“What do we do when we eat?” This may sound like a simple question, but its simplicity belies the importance and value that we attach to eating. There are social and cultural biases, religious prohibitions, as well as ethical concerns around the food we consume. Therefore any discussions about food security would be incomplete without considering these aspects.
Consequently, a Centre of Excellence in Food Security (CoE) research programme on “Food ethics and Values” led by Professor Ernst Conradie, of the University of the Western Cape’s Department of Religion and Theology, investigates the oft-overlooked symbolic interactions of food production and consumption.
“Professor Julian May, Director of the CoE raised the concern that a focus on only the scientific and economic aspects of food security might produce solutions that overlook other important considerations from an ethical perspective” explains Professor Conradie.
Thus, Prof Conradie, a scholar of religion and theology, sought to explore an aspect of food research that food researchers and scientists may miss or take for granted. So far, the programme has funded two Master’s and two post-doctoral research projects.
Two of these projects focus on Muslim social welfare organisations and their use of zakat. Zakat is a type of religious tax on the current wealth of Muslims which is used in part to support the poor (not just Muslims), usually via a Muslim welfare organisation.
The first project looks at whether zakat and the organisations that distribute it are helping to provide food security for the poor that they are ostensibly helping, or merely providing food relief. The project questions the appropriate use of zakat if it is not contributing to sustainable food security.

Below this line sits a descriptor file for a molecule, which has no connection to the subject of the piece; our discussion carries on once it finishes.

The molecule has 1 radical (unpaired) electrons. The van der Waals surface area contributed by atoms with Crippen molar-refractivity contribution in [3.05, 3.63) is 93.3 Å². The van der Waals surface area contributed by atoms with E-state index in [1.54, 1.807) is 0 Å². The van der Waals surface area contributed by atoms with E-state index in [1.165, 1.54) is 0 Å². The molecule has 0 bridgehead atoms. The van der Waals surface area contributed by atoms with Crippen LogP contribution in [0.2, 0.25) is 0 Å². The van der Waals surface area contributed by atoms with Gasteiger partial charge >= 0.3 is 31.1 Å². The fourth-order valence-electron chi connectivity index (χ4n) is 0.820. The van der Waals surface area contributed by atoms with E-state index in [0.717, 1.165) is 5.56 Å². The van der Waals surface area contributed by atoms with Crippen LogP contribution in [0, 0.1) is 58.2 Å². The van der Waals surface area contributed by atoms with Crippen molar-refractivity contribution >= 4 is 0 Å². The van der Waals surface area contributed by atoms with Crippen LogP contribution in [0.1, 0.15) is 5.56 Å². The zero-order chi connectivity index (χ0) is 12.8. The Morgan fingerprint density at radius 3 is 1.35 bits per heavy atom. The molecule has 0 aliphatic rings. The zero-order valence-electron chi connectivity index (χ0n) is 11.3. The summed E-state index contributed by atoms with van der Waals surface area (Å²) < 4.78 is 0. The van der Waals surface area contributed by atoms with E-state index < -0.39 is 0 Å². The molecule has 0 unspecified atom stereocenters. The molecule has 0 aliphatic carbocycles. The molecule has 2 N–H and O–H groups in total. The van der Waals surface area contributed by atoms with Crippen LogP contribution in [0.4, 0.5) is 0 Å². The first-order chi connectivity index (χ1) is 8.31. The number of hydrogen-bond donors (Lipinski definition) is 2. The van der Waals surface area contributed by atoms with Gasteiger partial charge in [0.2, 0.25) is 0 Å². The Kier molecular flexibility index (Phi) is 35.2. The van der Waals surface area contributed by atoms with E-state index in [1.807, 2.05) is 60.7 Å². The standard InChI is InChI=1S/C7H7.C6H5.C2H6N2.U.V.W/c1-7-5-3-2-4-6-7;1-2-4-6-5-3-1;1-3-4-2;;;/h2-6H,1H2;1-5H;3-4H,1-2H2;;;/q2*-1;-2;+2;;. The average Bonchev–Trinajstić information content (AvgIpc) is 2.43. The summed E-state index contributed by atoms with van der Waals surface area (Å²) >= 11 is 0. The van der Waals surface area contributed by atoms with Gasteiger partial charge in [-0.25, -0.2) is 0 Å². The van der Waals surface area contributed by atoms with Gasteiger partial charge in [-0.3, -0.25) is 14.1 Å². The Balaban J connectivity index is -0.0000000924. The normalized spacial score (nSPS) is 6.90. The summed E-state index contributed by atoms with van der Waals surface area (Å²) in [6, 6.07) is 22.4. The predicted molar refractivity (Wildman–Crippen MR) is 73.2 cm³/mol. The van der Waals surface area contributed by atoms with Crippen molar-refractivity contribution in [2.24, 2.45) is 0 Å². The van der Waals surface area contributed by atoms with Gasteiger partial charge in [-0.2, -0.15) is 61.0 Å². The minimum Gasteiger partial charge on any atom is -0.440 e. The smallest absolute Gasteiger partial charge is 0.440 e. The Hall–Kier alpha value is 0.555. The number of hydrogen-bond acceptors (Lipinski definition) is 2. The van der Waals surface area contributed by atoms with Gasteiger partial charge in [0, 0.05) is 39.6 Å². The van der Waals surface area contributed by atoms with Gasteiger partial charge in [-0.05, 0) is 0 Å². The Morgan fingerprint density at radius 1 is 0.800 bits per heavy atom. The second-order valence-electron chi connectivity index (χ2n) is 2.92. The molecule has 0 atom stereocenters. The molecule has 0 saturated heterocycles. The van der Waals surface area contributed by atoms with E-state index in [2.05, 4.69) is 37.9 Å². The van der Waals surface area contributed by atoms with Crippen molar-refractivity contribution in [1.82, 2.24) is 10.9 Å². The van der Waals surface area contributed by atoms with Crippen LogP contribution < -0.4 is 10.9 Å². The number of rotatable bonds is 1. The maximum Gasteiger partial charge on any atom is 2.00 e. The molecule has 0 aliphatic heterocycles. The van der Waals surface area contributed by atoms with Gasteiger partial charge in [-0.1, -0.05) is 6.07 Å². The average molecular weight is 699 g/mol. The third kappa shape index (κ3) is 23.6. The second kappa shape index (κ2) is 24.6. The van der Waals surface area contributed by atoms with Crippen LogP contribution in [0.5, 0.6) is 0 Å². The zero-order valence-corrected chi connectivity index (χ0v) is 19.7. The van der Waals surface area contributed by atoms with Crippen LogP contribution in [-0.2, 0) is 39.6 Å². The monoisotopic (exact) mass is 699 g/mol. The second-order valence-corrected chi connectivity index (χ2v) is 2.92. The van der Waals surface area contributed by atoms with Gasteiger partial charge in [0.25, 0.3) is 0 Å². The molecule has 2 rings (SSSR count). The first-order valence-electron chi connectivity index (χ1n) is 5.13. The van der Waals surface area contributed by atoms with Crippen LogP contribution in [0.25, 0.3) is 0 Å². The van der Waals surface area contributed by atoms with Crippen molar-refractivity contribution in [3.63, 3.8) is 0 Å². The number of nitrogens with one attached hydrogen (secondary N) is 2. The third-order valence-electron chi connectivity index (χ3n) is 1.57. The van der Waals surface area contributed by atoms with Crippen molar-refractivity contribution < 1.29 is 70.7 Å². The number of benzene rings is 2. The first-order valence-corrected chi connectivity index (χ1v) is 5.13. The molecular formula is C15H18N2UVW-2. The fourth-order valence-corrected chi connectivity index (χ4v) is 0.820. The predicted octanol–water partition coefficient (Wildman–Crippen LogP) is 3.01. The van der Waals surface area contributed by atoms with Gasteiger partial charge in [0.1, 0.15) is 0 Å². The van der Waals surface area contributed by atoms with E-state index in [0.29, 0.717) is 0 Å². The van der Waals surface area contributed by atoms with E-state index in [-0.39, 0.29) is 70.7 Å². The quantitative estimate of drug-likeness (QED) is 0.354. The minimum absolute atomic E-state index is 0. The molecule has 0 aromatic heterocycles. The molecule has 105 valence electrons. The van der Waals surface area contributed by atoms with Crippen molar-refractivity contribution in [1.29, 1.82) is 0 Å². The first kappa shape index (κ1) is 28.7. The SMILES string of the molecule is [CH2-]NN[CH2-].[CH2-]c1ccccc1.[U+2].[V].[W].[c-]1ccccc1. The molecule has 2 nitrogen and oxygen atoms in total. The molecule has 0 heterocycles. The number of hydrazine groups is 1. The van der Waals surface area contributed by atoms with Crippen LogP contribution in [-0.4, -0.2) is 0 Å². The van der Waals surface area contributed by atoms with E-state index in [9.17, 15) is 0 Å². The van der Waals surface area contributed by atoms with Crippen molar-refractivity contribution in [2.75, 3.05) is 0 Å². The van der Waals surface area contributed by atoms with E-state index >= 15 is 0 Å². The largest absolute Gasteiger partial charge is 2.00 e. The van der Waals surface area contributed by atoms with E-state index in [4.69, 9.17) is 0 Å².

The second project investigates the nutritional aspect of this welfare system. There are several Muslim laws governing the nutritional value of food provided by zakat; the research explores whether these laws are being followed, and whether the food given by these organisations is aligned with modern concepts of a nutritious diet.
The other two projects overseen by Prof Conradie are interested in Christian aspects of food security. One looks at cultural and religious symbolism associated with certain food types – usually negative or positive attitudes towards certain types of foods – as addressed in Roman Catholic welfare organisations in South Africa. This project has shown that these attitudes contribute to food insecurity in South Africa.
Discussions about food are also linked issues of ethics, values and religion
Conradie envisions that his research group can provide a forum for conversations about food security and contestation, and how discussions about food are also linked issues of ethics, values and religion. For example, a post-doctoral researcher is investigating how concepts of sin in Christian ethics relates to the debate around genetically modified organisms (GMOs). This work considers and contrasts the sins of pride (“Creating GMO’s is like playing God”) and sloth (“It is our responsibility to work to feed the hungry”) within the context of the ethics of GMO’s.
“These may sound like disparate topics, but they are linked by the quest to understand more deeply, what food and eating means to us as human beings. If the CoE is to become the centre of food security research in South Africa, it is important to interrogate these concepts,” says Conradie.
This research is funded by the Mellon Foundation
Author: Mologadi Makwela